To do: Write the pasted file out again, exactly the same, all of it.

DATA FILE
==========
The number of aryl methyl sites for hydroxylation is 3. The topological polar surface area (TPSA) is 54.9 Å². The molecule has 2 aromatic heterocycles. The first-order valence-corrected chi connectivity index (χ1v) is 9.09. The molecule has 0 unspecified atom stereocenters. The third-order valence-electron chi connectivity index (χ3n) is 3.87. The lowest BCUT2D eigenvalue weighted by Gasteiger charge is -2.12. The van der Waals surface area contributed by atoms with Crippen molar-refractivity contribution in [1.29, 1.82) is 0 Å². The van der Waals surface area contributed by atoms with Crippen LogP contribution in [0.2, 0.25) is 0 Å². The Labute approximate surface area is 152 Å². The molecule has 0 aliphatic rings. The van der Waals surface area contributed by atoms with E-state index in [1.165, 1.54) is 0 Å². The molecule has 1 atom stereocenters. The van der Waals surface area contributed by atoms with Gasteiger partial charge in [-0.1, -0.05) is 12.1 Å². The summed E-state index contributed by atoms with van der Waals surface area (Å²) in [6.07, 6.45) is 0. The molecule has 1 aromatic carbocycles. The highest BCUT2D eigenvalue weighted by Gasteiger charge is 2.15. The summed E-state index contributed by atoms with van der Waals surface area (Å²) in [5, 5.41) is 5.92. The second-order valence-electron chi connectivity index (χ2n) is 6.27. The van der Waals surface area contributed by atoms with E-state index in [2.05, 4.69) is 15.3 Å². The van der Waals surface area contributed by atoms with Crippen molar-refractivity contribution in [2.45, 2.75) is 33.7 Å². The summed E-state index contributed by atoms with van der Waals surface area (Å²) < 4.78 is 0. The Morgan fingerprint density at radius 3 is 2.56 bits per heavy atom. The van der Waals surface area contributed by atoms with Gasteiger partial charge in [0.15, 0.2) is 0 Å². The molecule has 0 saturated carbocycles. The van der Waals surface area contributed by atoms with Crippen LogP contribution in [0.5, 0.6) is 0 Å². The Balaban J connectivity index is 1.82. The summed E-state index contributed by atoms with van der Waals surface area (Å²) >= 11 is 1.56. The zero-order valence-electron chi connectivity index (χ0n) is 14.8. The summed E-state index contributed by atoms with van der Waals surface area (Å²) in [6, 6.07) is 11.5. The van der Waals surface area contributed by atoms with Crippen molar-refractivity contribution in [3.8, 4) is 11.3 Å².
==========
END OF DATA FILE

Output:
The number of aryl methyl sites for hydroxylation is 3. The topological polar surface area (TPSA) is 54.9 Å². The molecule has 2 aromatic heterocycles. The first-order valence-corrected chi connectivity index (χ1v) is 9.09. The molecule has 0 unspecified atom stereocenters. The third-order valence-electron chi connectivity index (χ3n) is 3.87. The lowest BCUT2D eigenvalue weighted by Gasteiger charge is -2.12. The van der Waals surface area contributed by atoms with Crippen molar-refractivity contribution in [1.29, 1.82) is 0 Å². The van der Waals surface area contributed by atoms with Crippen LogP contribution in [0.2, 0.25) is 0 Å². The Labute approximate surface area is 152 Å². The molecule has 0 aliphatic rings. The van der Waals surface area contributed by atoms with E-state index in [1.165, 1.54) is 0 Å². The molecule has 1 atom stereocenters. The van der Waals surface area contributed by atoms with Gasteiger partial charge in [-0.1, -0.05) is 12.1 Å². The summed E-state index contributed by atoms with van der Waals surface area (Å²) in [6.07, 6.45) is 0. The molecule has 1 aromatic carbocycles. The highest BCUT2D eigenvalue weighted by Gasteiger charge is 2.15. The summed E-state index contributed by atoms with van der Waals surface area (Å²) in [5, 5.41) is 5.92. The second-order valence-electron chi connectivity index (χ2n) is 6.27. The van der Waals surface area contributed by atoms with E-state index in [2.05, 4.69) is 15.3 Å². The van der Waals surface area contributed by atoms with Crippen molar-refractivity contribution in [2.45, 2.75) is 33.7 Å². The summed E-state index contributed by atoms with van der Waals surface area (Å²) < 4.78 is 0. The Morgan fingerprint density at radius 3 is 2.56 bits per heavy atom. The van der Waals surface area contributed by atoms with Gasteiger partial charge in [0.15, 0.2) is 0 Å². The molecule has 0 saturated carbocycles. The van der Waals surface area contributed by atoms with Crippen LogP contribution in [0.5, 0.6) is 0 Å². The Balaban J connectivity index is 1.82. The summed E-state index contributed by atoms with van der Waals surface area (Å²) >= 11 is 1.56. The zero-order valence-electron chi connectivity index (χ0n) is 14.8. The summed E-state index contributed by atoms with van der Waals surface area (Å²) in [6, 6.07) is 11.5. The van der Waals surface area contributed by atoms with Crippen molar-refractivity contribution in [3.8, 4) is 11.3 Å².